Check out Grumpy_Mike's floor keypad system, PM him for his website. something like www.myzenthebox.com, I can't seem to find a post with it.

PeterH: However, it seems to me that generating and playing the original tones and recognising the keyboard input and comparing it with what was expected and displaying the results and so on should all be handled as an integrated solution, and Arduino doesn't seem like that platform for the whole thing.

What was running the smaller version in the video? As far as I can see the Arduino has more than enough processing capability for what he laid out.

Thanks so far members. I did email Mike earlier about his floor mounted system and am waiting to hear from him.

As far as the "Piano" being a strict Prop piece I am not hung up with that being the delivery device.. For me it's more the participant on the show getting the correct sequence. If it's a hand mounted piano, xylophone, chimes ( http://www.youtube.com/watch?v=exwStqF6hqg&feature=related ) as in this video it doesn't matter to me... Visually we need something that looks like an instrument and can play tones (maybe only 8 different tones).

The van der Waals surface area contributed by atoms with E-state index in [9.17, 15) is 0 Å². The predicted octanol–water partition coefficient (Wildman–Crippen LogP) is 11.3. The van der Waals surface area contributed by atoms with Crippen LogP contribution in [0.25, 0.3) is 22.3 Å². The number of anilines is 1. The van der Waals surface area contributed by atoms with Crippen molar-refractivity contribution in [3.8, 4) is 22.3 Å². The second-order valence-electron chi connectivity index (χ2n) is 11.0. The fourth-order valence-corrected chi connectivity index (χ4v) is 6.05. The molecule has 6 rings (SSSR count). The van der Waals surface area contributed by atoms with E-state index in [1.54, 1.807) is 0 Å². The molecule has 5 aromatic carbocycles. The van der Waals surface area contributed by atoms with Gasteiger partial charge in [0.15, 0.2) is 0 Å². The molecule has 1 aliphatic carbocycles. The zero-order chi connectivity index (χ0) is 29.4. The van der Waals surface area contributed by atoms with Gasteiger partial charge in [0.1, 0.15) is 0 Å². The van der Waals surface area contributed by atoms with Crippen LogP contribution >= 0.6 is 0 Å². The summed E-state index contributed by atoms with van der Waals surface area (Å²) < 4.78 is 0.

The big question for me is rigging the right system (we might need 4 built instead of 1) that will work for the tones, work for the scoring (meaning the correct order and notes) and be able to be judged without having someone on stage having to audit the participants moves. If it can all be audited within the system that would be perfect.

Make sense?

That look in impresive project. I wonder when that show will be on CH 5 - CBC Toronto ?

I was think about it, and my idea is to build the huge piano / keypad , the sensor would be :

  1. A “sandwish” of conductive foam ← the black kind. Example : Copper/Alumium plate - conductive plate - Copper / Aluminium plate. The circuit will be a voltage divider, going into a comparator, and the output will be 1 for a press on, a zero for a no press.